54% of companies struggle to align innovation strategy with business strategy 
That was conclusion of PwC’s 2017 Innovation Benchmark report which also revealed that 65% of companies who are investing heavily in innovation regard the alignment of their innovation work with their overall strategy as their biggest challenge. Given the huge importance of innovation to the success of any organisation, this represents a significant hurdle.
An earlier report from PwC  provides us with a clue as to the reasons for this mismatch. It revealed that many CEOs see their role in innovation as one of visionary and leader rather than facilitator or sponsor. In other words, they seldom get their hands dirty in the implementation of innovation, which runs the risk of it becoming a nice to have rather than anything intrinsic to the culture and operations of the organisation.
But, let’s take a positive from these findings to begin this thought piece. In my latest book ‘Building a Culture of Innovation’  myself and my co-authors comment that; ‘if it is not on the top team’s agenda, it’s not going to be in the culture.’ So the fact that innovation is on the agenda of many a CEO is a good thing, but we perhaps should have gone further and argued that it needs to be a permanent item rather than an itinerant one if strategy and innovation are to become truly aligned.
I rarely quote from Wikipedia but in this case their definition of strategic management gives us another clue behind why executives struggle with the implementation of strategic innovation:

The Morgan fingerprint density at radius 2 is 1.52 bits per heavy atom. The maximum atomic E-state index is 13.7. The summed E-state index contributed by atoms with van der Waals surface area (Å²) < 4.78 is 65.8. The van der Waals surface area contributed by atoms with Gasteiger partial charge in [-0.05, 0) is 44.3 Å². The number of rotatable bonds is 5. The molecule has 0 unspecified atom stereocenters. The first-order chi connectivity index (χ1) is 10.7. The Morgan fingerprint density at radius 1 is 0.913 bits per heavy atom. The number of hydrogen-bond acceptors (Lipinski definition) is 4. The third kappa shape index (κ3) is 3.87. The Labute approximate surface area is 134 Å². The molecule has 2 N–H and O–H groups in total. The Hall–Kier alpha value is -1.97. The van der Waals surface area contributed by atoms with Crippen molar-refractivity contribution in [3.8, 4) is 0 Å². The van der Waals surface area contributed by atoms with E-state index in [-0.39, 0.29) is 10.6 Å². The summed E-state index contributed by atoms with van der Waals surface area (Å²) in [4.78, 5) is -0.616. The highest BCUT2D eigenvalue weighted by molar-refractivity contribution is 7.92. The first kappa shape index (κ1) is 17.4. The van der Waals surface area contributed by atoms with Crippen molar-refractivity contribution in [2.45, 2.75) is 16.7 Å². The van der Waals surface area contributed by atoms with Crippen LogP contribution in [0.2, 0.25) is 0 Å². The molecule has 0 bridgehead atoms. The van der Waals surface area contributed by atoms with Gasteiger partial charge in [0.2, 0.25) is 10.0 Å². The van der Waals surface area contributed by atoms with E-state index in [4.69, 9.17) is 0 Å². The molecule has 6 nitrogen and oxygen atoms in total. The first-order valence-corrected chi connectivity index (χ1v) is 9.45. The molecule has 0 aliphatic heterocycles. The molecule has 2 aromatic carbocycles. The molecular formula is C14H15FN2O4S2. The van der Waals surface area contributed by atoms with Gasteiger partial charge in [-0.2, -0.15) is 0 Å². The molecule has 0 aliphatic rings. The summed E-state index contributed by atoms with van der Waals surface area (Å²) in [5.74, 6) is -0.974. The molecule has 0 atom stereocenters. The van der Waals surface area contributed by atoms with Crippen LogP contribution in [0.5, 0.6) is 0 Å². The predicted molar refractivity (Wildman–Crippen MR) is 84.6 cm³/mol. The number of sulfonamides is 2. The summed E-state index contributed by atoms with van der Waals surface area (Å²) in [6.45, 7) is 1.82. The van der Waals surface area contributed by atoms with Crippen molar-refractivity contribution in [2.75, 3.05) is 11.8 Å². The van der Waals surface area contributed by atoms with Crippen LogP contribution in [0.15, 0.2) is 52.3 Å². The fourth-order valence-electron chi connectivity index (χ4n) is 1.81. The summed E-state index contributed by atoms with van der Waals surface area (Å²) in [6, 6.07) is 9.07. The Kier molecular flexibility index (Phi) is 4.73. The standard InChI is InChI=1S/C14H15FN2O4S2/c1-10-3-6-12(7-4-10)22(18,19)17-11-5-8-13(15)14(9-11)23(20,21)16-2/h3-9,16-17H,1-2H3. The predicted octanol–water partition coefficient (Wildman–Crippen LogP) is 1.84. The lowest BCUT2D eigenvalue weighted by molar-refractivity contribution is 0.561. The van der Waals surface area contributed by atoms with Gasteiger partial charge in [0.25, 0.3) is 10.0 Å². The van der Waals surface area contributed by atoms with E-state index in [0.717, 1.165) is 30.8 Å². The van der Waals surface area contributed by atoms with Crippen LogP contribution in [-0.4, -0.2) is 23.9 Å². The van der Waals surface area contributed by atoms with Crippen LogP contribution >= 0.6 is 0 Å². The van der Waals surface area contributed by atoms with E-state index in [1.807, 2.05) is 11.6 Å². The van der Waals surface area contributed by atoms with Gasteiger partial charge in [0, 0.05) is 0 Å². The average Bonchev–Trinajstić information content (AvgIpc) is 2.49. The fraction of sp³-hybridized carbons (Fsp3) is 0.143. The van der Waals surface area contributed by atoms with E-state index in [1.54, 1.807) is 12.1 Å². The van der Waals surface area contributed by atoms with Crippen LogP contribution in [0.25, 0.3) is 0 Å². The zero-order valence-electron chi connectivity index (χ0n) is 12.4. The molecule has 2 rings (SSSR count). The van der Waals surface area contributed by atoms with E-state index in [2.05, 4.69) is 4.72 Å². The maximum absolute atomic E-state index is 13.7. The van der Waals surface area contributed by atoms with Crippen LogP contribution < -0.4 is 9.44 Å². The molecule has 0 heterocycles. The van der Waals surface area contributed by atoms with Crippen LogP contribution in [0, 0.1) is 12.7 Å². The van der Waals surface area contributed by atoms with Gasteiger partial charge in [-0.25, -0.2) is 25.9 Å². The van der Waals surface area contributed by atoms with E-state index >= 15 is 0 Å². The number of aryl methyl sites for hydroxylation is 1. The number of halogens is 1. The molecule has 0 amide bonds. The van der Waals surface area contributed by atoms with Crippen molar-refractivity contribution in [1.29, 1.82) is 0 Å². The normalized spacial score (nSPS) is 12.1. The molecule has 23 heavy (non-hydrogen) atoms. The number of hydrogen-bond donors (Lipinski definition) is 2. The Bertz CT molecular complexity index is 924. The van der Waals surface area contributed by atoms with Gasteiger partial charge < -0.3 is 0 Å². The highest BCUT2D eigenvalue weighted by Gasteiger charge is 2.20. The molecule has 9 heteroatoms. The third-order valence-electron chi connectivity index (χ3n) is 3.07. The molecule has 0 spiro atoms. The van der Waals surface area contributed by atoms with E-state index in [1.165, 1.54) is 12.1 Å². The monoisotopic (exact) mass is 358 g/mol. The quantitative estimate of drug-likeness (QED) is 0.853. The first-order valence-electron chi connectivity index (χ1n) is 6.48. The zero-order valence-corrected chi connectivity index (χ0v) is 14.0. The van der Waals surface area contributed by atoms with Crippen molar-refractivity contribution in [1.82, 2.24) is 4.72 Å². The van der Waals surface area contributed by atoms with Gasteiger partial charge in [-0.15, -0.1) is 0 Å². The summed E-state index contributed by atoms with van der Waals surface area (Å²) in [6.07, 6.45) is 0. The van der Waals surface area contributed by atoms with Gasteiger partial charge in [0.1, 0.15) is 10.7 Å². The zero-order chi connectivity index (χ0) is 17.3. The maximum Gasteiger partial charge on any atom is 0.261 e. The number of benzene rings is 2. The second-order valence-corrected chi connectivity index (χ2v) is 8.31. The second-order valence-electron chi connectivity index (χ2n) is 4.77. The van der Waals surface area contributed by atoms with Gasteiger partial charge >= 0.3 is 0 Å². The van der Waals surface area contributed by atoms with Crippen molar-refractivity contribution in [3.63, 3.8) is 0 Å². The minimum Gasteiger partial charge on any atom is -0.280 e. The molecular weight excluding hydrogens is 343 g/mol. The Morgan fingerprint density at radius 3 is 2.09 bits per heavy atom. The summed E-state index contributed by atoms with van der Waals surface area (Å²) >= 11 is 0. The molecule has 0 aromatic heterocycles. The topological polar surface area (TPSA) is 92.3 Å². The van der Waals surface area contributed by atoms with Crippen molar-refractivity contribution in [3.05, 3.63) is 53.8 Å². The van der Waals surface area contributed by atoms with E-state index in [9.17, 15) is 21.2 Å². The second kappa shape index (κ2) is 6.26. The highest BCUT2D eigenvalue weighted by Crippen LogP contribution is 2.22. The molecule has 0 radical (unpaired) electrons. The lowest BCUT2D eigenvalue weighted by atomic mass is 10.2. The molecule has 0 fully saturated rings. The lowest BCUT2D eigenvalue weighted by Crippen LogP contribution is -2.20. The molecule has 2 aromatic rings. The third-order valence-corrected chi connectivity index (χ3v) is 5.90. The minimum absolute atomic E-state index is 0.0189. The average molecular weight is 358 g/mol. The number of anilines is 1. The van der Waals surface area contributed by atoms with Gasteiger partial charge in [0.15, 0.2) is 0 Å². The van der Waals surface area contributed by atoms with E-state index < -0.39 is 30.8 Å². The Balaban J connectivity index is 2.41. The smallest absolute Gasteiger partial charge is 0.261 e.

“Strategic management provides overall direction to the enterprise and involves specifying the organization’s objectives, developing policies and plans designed to achieve these objectives, and then allocating resources to implement the plans.”
Specifying objectives, developing policies, allocating resources; that is the sort of thing that most executives live and breathe on a daily basis. But, when you’re talking about moving into new markets, develop new product lines, install new customer friendly IT equipment etc. you are talking about a relatively easily defined, relatively finite ‘project’ which may even only require the involvement of a single department or team.
When we’re talking about an organisation-wide innovation strategy that could, or indeed will eventually, impact on every part of an organisation, then all the evidence, both from my personal experience and from the research literature shows how hard it is for senior teams to know where to start and what their responsibilities are in terms of leading and delivering for innovation.